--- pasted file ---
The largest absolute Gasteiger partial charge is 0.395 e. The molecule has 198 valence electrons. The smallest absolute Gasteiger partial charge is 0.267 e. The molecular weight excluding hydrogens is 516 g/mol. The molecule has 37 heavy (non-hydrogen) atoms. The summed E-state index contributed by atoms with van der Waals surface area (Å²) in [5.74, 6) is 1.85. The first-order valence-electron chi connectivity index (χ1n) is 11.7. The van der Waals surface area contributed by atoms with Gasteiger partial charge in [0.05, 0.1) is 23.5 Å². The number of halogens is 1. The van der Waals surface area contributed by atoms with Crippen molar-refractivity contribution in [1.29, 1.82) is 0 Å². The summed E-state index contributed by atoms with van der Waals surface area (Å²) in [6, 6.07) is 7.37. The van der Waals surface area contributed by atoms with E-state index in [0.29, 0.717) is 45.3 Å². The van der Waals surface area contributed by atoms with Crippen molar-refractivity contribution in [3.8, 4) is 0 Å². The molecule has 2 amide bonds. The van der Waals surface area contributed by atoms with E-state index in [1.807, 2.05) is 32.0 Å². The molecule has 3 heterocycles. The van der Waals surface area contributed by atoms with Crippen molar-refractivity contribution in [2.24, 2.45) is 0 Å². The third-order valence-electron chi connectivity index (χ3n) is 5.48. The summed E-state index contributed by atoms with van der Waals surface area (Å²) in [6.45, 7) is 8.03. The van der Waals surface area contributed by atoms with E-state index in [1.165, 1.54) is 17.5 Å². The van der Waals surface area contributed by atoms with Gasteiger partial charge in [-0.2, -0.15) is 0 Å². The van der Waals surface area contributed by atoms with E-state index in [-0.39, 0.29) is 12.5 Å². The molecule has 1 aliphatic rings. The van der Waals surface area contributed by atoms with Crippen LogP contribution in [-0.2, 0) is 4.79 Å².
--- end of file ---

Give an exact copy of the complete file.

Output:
The largest absolute Gasteiger partial charge is 0.395 e. The molecule has 198 valence electrons. The smallest absolute Gasteiger partial charge is 0.267 e. The molecular weight excluding hydrogens is 516 g/mol. The molecule has 37 heavy (non-hydrogen) atoms. The summed E-state index contributed by atoms with van der Waals surface area (Å²) in [5.74, 6) is 1.85. The first-order valence-electron chi connectivity index (χ1n) is 11.7. The van der Waals surface area contributed by atoms with Gasteiger partial charge in [0.05, 0.1) is 23.5 Å². The number of halogens is 1. The van der Waals surface area contributed by atoms with Crippen molar-refractivity contribution in [1.29, 1.82) is 0 Å². The summed E-state index contributed by atoms with van der Waals surface area (Å²) in [6, 6.07) is 7.37. The van der Waals surface area contributed by atoms with E-state index in [0.29, 0.717) is 45.3 Å². The van der Waals surface area contributed by atoms with Crippen molar-refractivity contribution in [3.8, 4) is 0 Å². The molecule has 2 amide bonds. The van der Waals surface area contributed by atoms with E-state index in [1.807, 2.05) is 32.0 Å². The molecule has 3 heterocycles. The van der Waals surface area contributed by atoms with Crippen molar-refractivity contribution in [2.24, 2.45) is 0 Å². The third-order valence-electron chi connectivity index (χ3n) is 5.48. The summed E-state index contributed by atoms with van der Waals surface area (Å²) in [6.45, 7) is 8.03. The van der Waals surface area contributed by atoms with E-state index in [1.165, 1.54) is 17.5 Å². The van der Waals surface area contributed by atoms with Gasteiger partial charge in [-0.2, -0.15) is 0 Å². The van der Waals surface area contributed by atoms with E-state index in [-0.39, 0.29) is 12.5 Å². The molecule has 1 aliphatic rings. The van der Waals surface area contributed by atoms with Crippen LogP contribution in [-0.2, 0) is 4.79 Å².